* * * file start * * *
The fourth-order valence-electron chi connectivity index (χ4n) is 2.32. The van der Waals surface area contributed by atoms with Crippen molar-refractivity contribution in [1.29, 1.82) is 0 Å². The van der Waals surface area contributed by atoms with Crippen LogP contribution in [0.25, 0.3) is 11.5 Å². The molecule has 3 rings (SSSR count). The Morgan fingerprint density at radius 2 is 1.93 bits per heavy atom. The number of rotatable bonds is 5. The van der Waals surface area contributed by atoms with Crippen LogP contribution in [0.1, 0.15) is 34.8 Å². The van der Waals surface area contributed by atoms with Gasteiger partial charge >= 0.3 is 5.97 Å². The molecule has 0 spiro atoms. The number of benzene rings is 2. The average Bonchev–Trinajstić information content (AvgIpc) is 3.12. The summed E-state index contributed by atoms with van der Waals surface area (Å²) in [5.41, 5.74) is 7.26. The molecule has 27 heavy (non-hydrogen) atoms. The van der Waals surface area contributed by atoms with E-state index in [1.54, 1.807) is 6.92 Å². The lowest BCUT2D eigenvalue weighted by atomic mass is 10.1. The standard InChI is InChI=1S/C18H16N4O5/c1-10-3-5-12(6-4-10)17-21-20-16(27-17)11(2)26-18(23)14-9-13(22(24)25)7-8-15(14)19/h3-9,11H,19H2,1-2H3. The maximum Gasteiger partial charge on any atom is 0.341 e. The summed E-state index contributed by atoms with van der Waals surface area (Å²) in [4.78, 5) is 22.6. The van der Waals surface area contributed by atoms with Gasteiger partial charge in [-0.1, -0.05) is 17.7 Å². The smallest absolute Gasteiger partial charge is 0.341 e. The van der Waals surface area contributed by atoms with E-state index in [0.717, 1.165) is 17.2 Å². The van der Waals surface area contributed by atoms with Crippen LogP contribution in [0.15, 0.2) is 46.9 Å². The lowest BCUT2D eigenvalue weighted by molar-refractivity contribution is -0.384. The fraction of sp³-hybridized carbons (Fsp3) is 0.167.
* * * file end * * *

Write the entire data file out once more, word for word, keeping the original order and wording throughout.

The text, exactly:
The fourth-order valence-electron chi connectivity index (χ4n) is 2.32. The van der Waals surface area contributed by atoms with Crippen molar-refractivity contribution in [1.29, 1.82) is 0 Å². The van der Waals surface area contributed by atoms with Crippen LogP contribution in [0.25, 0.3) is 11.5 Å². The molecule has 3 rings (SSSR count). The Morgan fingerprint density at radius 2 is 1.93 bits per heavy atom. The number of rotatable bonds is 5. The van der Waals surface area contributed by atoms with Crippen LogP contribution in [0.1, 0.15) is 34.8 Å². The van der Waals surface area contributed by atoms with Gasteiger partial charge >= 0.3 is 5.97 Å². The molecule has 0 spiro atoms. The number of benzene rings is 2. The average Bonchev–Trinajstić information content (AvgIpc) is 3.12. The summed E-state index contributed by atoms with van der Waals surface area (Å²) in [5.41, 5.74) is 7.26. The molecule has 27 heavy (non-hydrogen) atoms. The van der Waals surface area contributed by atoms with E-state index in [1.54, 1.807) is 6.92 Å². The lowest BCUT2D eigenvalue weighted by atomic mass is 10.1. The standard InChI is InChI=1S/C18H16N4O5/c1-10-3-5-12(6-4-10)17-21-20-16(27-17)11(2)26-18(23)14-9-13(22(24)25)7-8-15(14)19/h3-9,11H,19H2,1-2H3. The maximum Gasteiger partial charge on any atom is 0.341 e. The summed E-state index contributed by atoms with van der Waals surface area (Å²) in [4.78, 5) is 22.6. The van der Waals surface area contributed by atoms with Gasteiger partial charge in [-0.1, -0.05) is 17.7 Å². The smallest absolute Gasteiger partial charge is 0.341 e. The van der Waals surface area contributed by atoms with E-state index in [0.717, 1.165) is 17.2 Å². The van der Waals surface area contributed by atoms with Crippen LogP contribution in [0.15, 0.2) is 46.9 Å². The lowest BCUT2D eigenvalue weighted by molar-refractivity contribution is -0.384. The fraction of sp³-hybridized carbons (Fsp3) is 0.167.